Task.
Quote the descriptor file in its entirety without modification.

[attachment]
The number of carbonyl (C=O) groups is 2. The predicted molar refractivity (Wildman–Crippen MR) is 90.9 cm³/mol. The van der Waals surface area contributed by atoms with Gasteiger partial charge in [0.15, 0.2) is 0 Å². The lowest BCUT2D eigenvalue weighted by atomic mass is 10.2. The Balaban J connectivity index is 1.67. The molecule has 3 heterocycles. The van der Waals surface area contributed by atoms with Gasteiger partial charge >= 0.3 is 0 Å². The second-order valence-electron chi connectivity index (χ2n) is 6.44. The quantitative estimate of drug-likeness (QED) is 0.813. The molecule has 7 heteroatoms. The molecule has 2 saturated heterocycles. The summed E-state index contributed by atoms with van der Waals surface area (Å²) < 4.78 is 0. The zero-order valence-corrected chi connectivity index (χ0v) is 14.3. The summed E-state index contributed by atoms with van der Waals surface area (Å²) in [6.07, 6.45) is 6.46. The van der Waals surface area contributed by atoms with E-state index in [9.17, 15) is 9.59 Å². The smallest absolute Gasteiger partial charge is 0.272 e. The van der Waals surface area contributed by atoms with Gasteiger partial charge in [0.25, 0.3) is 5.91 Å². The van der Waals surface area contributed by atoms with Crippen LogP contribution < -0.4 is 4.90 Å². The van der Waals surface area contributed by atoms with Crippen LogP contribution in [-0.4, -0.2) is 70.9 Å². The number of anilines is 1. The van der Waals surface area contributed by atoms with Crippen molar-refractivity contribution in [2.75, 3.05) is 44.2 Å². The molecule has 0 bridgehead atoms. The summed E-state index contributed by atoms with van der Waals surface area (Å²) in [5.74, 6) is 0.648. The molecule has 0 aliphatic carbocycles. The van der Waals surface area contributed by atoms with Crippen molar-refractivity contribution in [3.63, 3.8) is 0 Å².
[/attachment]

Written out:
The number of carbonyl (C=O) groups is 2. The predicted molar refractivity (Wildman–Crippen MR) is 90.9 cm³/mol. The van der Waals surface area contributed by atoms with Gasteiger partial charge in [0.15, 0.2) is 0 Å². The lowest BCUT2D eigenvalue weighted by atomic mass is 10.2. The Balaban J connectivity index is 1.67. The molecule has 3 heterocycles. The van der Waals surface area contributed by atoms with Gasteiger partial charge >= 0.3 is 0 Å². The second-order valence-electron chi connectivity index (χ2n) is 6.44. The quantitative estimate of drug-likeness (QED) is 0.813. The molecule has 7 heteroatoms. The molecule has 2 saturated heterocycles. The summed E-state index contributed by atoms with van der Waals surface area (Å²) < 4.78 is 0. The zero-order valence-corrected chi connectivity index (χ0v) is 14.3. The summed E-state index contributed by atoms with van der Waals surface area (Å²) in [6.07, 6.45) is 6.46. The van der Waals surface area contributed by atoms with E-state index in [9.17, 15) is 9.59 Å². The smallest absolute Gasteiger partial charge is 0.272 e. The van der Waals surface area contributed by atoms with Gasteiger partial charge in [0.25, 0.3) is 5.91 Å². The van der Waals surface area contributed by atoms with Crippen LogP contribution < -0.4 is 4.90 Å². The van der Waals surface area contributed by atoms with Crippen LogP contribution in [-0.4, -0.2) is 70.9 Å². The number of anilines is 1. The van der Waals surface area contributed by atoms with Crippen molar-refractivity contribution in [2.75, 3.05) is 44.2 Å². The molecule has 0 bridgehead atoms. The summed E-state index contributed by atoms with van der Waals surface area (Å²) in [5.74, 6) is 0.648. The molecule has 0 aliphatic carbocycles. The van der Waals surface area contributed by atoms with Crippen molar-refractivity contribution in [3.63, 3.8) is 0 Å².